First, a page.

When executed well, webinars have the potential to be a fantastic marketing tool. Combining the benefits of direct interaction with your audience with the convenience of being able to do so in a rehearsed and scheduled manner from anywhere to a potentially global audience makes it a pretty unique channel.
But it’s certainly not one without potential pitfalls. As with any other marketing channel, a poor experience will leave audiences feeling let down and frustrated with your brand. The backbone of any webinar is the technology that it is being run on, so it’s absolutely imperative that you pick the right webinar platform for you.
Where it all started
The first webinar platform was called PlaceWare and launched back in 1996. Developed by Xerox PARC, PlaceWare allowed users to deliver presentations online, polling functionality, private chat, and the option to allow attendees to present. Look at the feature list of any modern webinar platform and these are all still present. But today, webinar platforms have a huge variety of additional features.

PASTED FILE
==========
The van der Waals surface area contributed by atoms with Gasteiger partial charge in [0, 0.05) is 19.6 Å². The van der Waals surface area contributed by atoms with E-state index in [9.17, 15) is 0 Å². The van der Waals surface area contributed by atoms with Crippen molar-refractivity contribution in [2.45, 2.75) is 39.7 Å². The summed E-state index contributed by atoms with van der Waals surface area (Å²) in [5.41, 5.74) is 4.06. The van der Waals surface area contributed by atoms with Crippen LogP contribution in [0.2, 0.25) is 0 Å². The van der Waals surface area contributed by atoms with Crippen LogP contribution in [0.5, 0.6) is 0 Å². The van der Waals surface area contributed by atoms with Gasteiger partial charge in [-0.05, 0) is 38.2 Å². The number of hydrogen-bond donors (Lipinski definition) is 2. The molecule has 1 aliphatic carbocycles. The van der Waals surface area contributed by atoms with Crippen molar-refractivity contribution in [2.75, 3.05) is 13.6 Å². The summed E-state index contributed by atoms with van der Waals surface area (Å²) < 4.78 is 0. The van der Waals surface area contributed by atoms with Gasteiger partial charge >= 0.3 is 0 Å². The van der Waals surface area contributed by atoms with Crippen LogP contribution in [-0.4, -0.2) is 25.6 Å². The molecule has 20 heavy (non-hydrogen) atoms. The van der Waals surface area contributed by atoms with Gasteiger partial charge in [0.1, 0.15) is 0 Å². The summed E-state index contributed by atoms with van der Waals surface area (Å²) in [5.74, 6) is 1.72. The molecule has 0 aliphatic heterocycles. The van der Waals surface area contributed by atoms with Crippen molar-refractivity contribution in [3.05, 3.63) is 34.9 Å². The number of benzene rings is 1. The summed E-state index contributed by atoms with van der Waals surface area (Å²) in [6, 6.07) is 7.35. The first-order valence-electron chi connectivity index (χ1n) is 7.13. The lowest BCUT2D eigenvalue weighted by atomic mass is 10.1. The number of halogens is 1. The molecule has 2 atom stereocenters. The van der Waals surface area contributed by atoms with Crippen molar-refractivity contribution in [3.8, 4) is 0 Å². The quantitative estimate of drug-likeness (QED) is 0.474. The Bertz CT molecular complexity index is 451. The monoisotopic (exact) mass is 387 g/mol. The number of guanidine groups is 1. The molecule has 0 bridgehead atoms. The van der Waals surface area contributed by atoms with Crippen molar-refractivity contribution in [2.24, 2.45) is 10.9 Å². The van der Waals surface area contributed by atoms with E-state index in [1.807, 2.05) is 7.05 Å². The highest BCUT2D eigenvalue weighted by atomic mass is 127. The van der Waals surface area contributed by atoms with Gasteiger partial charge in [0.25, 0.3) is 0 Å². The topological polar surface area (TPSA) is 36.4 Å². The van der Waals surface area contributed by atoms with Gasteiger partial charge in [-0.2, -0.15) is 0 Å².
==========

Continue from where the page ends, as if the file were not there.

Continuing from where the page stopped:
Advances in webinar software have been driven by demand (from both organisers and audiences) in line with increasing expectations and ever-accelerating developments in technology. As dial-up was replaced with broadband, and standard broadband with fiber, the additional bandwidth available opened further opportunities for live streaming, multiple feeds, and instant direct two-way interaction on whole new levels.
Webinars and the pandemic
Webinars have come a long way. The international lockdowns of the Covid-19 pandemic led to a sharp rise in organisations running webinars and similar online events.
For many, this was not a choice, but a decision taken out of their hands by circumstance. With face-to-face meetings and events often responsible for large proportions of the marketing budget (and also delivering huge amounts of ROI) there was a need for many businesses to drive the same benefits in order to stay relevant or even stay afloat, with but zero chance of being in the same room as one another. Enter webinars and virtual events.